Laptops to blame for Qantas jet plunge?
Cargo hold over-filled with XXXX no longer thought responsible
Passengers are being questioned over whether they were using electronic equipment just before their Qantas A330-300 plunged out-of-control over Western Australia.
The Australian Transport Safety Bureau (ATSB) has said an "irregularity" in one of the aircraft's computers may have caused the dramatic altitude change that threw passengers and crew around the cabin, injuring 74 people.
Safety officials have began investigating how the aircraft, on a routine flight from Singapore to Perth, suddenly shot up 91m (300ft) up into the air before plunging nose first after indicating to its pilots "irregularities" in its elevator control system.
The possibility that passengers' gadgets affected the aircraft's avionics hasn't been ruled out. However, a spokesperson for the ATSB said it was "too early" to lay blame on laptop computers or such like for the mid-air drama.
The Herald Sun has revealed that Qantas and other airlines were warned in July 2004 and again in August 2007 about the potential for a serious malfunction aboard the A330-300 series aircraft. Problems with elevation controls, including concerns about potential break-down of hydraulic "O-ring" seals were highlighted by Australia's Civil Aviation Safety Authority.
Last July, it was claimed that a passenger clicking a wireless mouse during a flight sent a Qantas jumbo jet off course on a three-degree bank.
It is unlikely but not impossible that an electronic device caused the jet to fail. As the engineer stated we do EMI testing on all products including aircraft, however it has been my observation that this testing does not cover all eventualities and that EMI is poorly understood particularly in aviation circles.
Our firm is currently working with an American contractor who -in 2006- specified pigtails for shielding termination on a military aircraft. EMI is infinitely complex, and if engineers are still failing to make the most basic of EMI decisions correctly, anything is possible.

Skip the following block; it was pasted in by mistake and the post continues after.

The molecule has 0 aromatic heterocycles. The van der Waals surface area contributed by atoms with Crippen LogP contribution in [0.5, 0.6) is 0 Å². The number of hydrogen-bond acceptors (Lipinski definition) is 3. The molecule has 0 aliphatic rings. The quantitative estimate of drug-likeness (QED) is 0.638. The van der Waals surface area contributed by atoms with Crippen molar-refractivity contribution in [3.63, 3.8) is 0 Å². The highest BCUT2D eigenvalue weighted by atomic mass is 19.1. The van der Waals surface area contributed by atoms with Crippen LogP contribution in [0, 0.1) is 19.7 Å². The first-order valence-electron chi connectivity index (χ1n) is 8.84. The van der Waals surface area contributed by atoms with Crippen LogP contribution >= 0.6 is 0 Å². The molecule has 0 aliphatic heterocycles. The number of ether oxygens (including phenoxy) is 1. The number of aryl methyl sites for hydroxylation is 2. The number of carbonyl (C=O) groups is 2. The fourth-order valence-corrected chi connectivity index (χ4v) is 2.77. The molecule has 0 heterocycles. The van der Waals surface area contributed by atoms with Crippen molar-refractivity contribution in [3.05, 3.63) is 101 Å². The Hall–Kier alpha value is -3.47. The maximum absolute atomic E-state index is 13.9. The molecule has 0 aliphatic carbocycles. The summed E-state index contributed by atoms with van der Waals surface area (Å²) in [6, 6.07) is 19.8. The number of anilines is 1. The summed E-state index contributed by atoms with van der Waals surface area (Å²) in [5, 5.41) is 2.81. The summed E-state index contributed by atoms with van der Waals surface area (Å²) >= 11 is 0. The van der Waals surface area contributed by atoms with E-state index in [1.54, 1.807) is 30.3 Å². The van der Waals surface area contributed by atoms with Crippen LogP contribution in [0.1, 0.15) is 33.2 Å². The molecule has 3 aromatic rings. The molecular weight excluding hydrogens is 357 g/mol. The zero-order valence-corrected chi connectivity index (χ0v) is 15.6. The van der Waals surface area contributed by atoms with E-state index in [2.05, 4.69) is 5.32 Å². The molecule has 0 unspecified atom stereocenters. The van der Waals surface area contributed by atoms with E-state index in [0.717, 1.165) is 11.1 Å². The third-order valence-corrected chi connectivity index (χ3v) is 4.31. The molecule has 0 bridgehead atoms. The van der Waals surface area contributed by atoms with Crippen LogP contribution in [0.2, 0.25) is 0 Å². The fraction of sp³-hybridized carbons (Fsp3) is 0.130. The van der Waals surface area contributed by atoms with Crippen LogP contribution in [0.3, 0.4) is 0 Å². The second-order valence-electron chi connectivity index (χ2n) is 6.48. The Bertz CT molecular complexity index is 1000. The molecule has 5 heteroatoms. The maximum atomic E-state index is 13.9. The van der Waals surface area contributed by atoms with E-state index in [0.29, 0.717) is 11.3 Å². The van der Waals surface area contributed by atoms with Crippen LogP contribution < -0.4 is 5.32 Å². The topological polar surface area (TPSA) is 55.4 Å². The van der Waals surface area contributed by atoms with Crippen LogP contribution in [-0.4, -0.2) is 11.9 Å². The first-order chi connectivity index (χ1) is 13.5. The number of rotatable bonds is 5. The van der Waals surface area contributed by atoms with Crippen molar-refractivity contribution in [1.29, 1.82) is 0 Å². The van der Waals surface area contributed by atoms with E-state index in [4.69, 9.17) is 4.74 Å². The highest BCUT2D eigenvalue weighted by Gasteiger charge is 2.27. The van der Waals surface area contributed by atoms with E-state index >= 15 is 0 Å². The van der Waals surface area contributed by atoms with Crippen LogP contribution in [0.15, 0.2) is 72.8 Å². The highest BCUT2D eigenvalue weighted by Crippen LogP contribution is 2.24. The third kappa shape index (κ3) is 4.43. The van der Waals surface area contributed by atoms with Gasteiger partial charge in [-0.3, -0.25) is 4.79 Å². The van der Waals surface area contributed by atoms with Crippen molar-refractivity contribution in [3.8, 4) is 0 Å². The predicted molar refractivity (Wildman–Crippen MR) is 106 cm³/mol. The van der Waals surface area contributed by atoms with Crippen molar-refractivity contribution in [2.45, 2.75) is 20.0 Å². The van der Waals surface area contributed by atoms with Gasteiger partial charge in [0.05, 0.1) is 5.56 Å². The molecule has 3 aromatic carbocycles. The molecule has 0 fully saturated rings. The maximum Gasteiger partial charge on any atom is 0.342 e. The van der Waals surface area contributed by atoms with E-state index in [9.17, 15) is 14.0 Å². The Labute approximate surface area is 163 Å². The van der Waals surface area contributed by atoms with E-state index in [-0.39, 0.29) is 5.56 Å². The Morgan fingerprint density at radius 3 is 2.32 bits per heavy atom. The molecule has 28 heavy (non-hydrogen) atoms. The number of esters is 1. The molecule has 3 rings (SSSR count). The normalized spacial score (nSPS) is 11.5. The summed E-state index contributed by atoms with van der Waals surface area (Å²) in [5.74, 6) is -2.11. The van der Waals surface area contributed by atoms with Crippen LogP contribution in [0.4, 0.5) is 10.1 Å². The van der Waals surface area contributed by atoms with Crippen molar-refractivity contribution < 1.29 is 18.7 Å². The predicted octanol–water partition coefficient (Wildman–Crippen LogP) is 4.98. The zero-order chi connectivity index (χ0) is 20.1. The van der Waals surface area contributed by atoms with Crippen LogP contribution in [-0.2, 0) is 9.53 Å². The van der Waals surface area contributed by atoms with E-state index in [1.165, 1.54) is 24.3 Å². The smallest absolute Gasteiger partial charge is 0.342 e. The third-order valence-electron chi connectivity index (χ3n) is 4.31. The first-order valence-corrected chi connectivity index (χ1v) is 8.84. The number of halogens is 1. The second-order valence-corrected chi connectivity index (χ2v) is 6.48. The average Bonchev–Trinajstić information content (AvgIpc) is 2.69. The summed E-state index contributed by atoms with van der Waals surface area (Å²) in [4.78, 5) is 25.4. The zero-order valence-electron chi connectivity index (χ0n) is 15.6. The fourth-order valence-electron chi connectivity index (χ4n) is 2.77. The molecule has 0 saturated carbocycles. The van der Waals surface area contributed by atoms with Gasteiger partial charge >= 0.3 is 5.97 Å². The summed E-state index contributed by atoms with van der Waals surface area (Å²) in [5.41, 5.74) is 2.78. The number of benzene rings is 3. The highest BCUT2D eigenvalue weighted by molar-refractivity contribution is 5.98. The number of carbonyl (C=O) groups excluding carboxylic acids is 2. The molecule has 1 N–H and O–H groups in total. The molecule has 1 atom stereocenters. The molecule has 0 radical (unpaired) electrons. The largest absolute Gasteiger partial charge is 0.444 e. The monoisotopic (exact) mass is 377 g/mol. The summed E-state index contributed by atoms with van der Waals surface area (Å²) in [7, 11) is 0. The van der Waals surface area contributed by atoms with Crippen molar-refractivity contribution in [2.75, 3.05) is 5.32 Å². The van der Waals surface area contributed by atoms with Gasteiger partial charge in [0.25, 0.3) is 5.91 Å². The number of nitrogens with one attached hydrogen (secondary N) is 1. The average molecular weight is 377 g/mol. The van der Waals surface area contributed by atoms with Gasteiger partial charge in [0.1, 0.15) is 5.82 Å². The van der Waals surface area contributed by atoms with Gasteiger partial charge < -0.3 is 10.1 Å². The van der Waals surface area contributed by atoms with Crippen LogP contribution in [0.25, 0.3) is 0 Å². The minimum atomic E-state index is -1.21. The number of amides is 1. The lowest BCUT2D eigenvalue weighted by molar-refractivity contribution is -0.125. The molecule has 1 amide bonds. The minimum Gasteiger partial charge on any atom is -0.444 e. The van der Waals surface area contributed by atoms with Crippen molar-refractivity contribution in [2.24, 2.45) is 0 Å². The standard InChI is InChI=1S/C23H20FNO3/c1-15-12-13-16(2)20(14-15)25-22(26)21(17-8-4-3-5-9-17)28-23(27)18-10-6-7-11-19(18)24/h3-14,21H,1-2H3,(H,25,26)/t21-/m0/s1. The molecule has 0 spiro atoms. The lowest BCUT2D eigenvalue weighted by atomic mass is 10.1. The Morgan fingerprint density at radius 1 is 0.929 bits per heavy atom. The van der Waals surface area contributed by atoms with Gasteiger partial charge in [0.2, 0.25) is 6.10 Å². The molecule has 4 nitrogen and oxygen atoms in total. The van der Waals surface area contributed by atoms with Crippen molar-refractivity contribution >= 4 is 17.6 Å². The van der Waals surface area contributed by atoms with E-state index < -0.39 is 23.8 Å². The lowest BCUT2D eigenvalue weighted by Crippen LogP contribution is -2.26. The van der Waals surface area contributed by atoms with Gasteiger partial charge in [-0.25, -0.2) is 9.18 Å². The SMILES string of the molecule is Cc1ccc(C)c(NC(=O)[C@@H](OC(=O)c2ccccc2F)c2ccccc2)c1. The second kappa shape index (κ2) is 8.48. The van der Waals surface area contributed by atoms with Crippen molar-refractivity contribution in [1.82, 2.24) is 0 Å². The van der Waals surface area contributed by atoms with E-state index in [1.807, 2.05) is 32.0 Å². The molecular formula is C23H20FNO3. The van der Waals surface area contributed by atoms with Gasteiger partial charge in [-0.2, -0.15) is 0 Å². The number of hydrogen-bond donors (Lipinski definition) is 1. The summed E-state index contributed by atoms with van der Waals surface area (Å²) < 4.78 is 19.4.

Trains also require EMI testing to 20V/m. About 10 years ago we worked on a new train running out of NYC which would open the doors and apply emergency breaks when a cell phone was used in just the right location.
Stating that EMI could not cause a flight systems failure is ridiculous. If they feel it necessary they should conduct a review.
With airlines looking to introduce systems that would allow people to use their mobiles to make inflight calls, and laptops, etc being allowed for many years, it's quite obvious that these devices do not affect the planes navigation systems. Anyone suggesting otherwise is showing their ignorance!
On the other hand Qantas former Australian maintenance staff have been saying for a few years now that the maintenance standards have dropped and it's only a matter of time before there is a serious incident (a few years ago most of the Aussie maintenance staff got the sack, the maintenance was all off-shored to low-cost / high corruption countries, and the execs gave themselves big fat bonuses while assuring everyone that standards would not be affected - sound familiar?) In the last few months there has been a string of incidents with Qantas planes and this is only the latest. It seems that a week doesn't go by now without some new Qantas incident.
I certainly won't be flying Qantas.
I may be wrong but...
Im sure I read someting about a UK operator (Possibly Virgin) installing hardware to allow fliers to use mobiles on board...
The main reason for asking people to switch them off in flight is that you are in an enclosed space with 100+ people who dont want to hear you tell your mates about what you did to that hooker at the weekend...